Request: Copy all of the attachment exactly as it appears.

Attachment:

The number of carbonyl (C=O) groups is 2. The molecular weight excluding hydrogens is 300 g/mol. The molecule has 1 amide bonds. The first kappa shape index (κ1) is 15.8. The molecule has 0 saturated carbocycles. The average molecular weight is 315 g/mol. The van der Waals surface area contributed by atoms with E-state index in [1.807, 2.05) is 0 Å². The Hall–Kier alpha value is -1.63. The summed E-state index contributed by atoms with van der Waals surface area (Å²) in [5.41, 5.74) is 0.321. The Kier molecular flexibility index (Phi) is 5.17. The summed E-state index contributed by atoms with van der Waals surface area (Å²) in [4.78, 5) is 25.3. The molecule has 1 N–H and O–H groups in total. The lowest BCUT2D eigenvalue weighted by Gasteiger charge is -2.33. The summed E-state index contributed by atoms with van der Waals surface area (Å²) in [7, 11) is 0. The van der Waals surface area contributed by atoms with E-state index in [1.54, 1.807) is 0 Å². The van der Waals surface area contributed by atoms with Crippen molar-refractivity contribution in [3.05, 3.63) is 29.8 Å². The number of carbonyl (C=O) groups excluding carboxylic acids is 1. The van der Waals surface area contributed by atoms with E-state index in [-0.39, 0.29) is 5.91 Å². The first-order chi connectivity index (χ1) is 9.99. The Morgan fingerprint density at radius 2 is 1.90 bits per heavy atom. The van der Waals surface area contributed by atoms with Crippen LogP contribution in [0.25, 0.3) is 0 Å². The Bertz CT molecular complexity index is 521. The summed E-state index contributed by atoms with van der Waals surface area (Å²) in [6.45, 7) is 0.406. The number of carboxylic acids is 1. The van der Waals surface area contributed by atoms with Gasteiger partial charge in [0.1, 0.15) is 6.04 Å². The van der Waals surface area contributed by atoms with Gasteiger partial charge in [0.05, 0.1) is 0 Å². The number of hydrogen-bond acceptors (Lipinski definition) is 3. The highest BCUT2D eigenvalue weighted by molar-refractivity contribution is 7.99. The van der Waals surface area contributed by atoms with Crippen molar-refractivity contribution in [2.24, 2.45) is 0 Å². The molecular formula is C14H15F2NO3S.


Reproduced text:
The number of carbonyl (C=O) groups is 2. The molecular weight excluding hydrogens is 300 g/mol. The molecule has 1 amide bonds. The first kappa shape index (κ1) is 15.8. The molecule has 0 saturated carbocycles. The average molecular weight is 315 g/mol. The van der Waals surface area contributed by atoms with E-state index in [1.807, 2.05) is 0 Å². The Hall–Kier alpha value is -1.63. The summed E-state index contributed by atoms with van der Waals surface area (Å²) in [5.41, 5.74) is 0.321. The Kier molecular flexibility index (Phi) is 5.17. The summed E-state index contributed by atoms with van der Waals surface area (Å²) in [4.78, 5) is 25.3. The molecule has 1 N–H and O–H groups in total. The lowest BCUT2D eigenvalue weighted by Gasteiger charge is -2.33. The summed E-state index contributed by atoms with van der Waals surface area (Å²) in [7, 11) is 0. The van der Waals surface area contributed by atoms with E-state index in [1.54, 1.807) is 0 Å². The van der Waals surface area contributed by atoms with Crippen molar-refractivity contribution in [3.05, 3.63) is 29.8 Å². The number of carbonyl (C=O) groups excluding carboxylic acids is 1. The van der Waals surface area contributed by atoms with E-state index in [-0.39, 0.29) is 5.91 Å². The first-order chi connectivity index (χ1) is 9.99. The Morgan fingerprint density at radius 2 is 1.90 bits per heavy atom. The van der Waals surface area contributed by atoms with Crippen LogP contribution in [0.25, 0.3) is 0 Å². The Bertz CT molecular complexity index is 521. The summed E-state index contributed by atoms with van der Waals surface area (Å²) in [6.45, 7) is 0.406. The number of carboxylic acids is 1. The van der Waals surface area contributed by atoms with Gasteiger partial charge in [0.1, 0.15) is 6.04 Å². The van der Waals surface area contributed by atoms with Gasteiger partial charge in [0.05, 0.1) is 0 Å². The number of hydrogen-bond acceptors (Lipinski definition) is 3. The highest BCUT2D eigenvalue weighted by molar-refractivity contribution is 7.99. The van der Waals surface area contributed by atoms with Crippen molar-refractivity contribution in [2.24, 2.45) is 0 Å². The molecular formula is C14H15F2NO3S.